But Microsoft also today announced that it is extending its TrueType Technology to the Web, and Microsoft's effort is being supported by some 40 industry leaders including Oracle, Hewlett-Packard, and Spyglass.
Whoever's fonts win out, it looks like Web sites will soon be more appealing and perhaps easier on a reader's eye. Webmasters currently have a limited selection of type fonts that can be used for text and documents.
The Netscape-Adobe-Apple fonts will use anti-aliased type for improved screen quality, will be compressed for faster delivery over 14.4-kbps fax-modem connections, and will be rendered for faster onscreen display.
Adobe will support the new font technology in the next version of its Acrobat Amber plug-in for Netscape Navigator.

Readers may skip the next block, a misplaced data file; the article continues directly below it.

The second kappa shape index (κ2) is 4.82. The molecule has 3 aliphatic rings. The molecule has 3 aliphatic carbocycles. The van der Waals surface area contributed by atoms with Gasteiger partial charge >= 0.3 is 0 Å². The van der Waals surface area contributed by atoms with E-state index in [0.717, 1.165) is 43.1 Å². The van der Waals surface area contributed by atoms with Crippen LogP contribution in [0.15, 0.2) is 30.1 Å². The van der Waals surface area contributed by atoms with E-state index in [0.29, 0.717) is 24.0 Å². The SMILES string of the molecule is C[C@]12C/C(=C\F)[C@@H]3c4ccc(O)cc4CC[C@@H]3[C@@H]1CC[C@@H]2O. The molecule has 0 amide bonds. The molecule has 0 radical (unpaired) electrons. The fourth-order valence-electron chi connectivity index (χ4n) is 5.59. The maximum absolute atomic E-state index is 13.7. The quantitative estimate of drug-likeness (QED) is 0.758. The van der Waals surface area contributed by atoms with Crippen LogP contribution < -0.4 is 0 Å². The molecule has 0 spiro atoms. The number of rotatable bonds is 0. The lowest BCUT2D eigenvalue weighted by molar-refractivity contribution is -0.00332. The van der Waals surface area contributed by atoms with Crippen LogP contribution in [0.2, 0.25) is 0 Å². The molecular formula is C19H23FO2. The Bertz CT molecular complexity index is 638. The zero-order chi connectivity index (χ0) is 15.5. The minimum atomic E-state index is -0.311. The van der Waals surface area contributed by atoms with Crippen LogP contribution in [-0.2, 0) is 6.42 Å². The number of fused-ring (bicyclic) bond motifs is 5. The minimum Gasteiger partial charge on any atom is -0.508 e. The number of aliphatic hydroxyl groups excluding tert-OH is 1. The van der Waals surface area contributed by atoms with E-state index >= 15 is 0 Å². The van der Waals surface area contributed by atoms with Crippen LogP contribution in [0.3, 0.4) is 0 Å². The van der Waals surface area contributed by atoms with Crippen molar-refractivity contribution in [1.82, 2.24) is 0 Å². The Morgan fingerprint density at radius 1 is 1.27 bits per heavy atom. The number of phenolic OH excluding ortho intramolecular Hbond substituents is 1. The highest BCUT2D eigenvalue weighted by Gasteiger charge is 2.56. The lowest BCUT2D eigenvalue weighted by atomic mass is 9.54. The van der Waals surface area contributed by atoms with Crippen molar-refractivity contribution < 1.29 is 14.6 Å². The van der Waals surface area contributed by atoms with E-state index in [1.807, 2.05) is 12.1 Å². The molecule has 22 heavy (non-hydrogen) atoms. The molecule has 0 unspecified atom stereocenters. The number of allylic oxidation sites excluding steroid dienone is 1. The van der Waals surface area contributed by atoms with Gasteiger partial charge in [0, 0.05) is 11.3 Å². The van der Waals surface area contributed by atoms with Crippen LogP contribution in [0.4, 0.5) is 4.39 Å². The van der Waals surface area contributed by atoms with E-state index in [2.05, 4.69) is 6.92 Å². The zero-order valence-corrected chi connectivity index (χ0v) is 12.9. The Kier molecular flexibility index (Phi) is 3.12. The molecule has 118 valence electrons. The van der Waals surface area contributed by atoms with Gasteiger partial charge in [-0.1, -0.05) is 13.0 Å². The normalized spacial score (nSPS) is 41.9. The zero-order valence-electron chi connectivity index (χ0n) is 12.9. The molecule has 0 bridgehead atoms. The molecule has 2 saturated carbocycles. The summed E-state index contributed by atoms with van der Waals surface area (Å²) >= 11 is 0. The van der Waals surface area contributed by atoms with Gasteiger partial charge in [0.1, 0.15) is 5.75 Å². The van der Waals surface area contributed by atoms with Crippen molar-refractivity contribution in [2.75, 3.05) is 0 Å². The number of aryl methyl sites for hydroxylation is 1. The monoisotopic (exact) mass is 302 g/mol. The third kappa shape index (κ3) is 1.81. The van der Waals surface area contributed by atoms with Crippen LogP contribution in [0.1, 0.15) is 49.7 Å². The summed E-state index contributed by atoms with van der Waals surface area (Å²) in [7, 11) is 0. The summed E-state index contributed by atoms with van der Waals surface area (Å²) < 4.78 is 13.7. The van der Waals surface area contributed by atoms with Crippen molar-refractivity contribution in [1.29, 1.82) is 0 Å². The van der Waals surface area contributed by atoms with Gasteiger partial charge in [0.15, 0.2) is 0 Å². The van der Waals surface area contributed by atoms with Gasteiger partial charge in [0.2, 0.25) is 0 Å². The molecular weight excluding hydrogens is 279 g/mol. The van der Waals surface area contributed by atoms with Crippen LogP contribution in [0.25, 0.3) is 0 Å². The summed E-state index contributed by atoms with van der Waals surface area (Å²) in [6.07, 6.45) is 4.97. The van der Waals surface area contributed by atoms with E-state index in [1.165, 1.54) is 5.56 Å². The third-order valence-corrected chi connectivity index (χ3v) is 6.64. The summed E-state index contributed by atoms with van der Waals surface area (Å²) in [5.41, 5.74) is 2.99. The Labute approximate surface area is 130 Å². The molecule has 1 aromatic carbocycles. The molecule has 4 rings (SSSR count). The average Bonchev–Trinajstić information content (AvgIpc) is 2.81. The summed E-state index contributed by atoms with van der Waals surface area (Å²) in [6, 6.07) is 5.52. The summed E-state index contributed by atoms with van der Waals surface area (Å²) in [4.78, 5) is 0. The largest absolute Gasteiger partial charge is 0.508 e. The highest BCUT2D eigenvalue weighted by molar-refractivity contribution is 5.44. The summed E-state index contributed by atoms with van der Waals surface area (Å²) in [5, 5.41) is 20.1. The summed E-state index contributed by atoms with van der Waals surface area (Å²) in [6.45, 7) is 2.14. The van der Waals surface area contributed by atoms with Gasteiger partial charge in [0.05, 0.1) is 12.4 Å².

Netscape said it will support those fonts in a Navigator update due later this year. As for Apple, it bundles both Adobe Acrobat and Netscape Navigator with its Apple Internet Connection Kit and the Apple Internet Server Solution.
Microsoft's TrueType-for-the-Web solution will also give designers a wider range of fonts for their Web pages.
Microsoft will offer a royalty-free cross-platform licensing program for a TrueType rasterizer (font deciphering software) for PCs and printers that will let those systems process TrueType fonts used on Web sites.
The rasterizer is already shipping with Hewlett-Packard printers and PCs. Microsoft expects to post its first set of TrueType fonts this quarter to its TrueType Web site.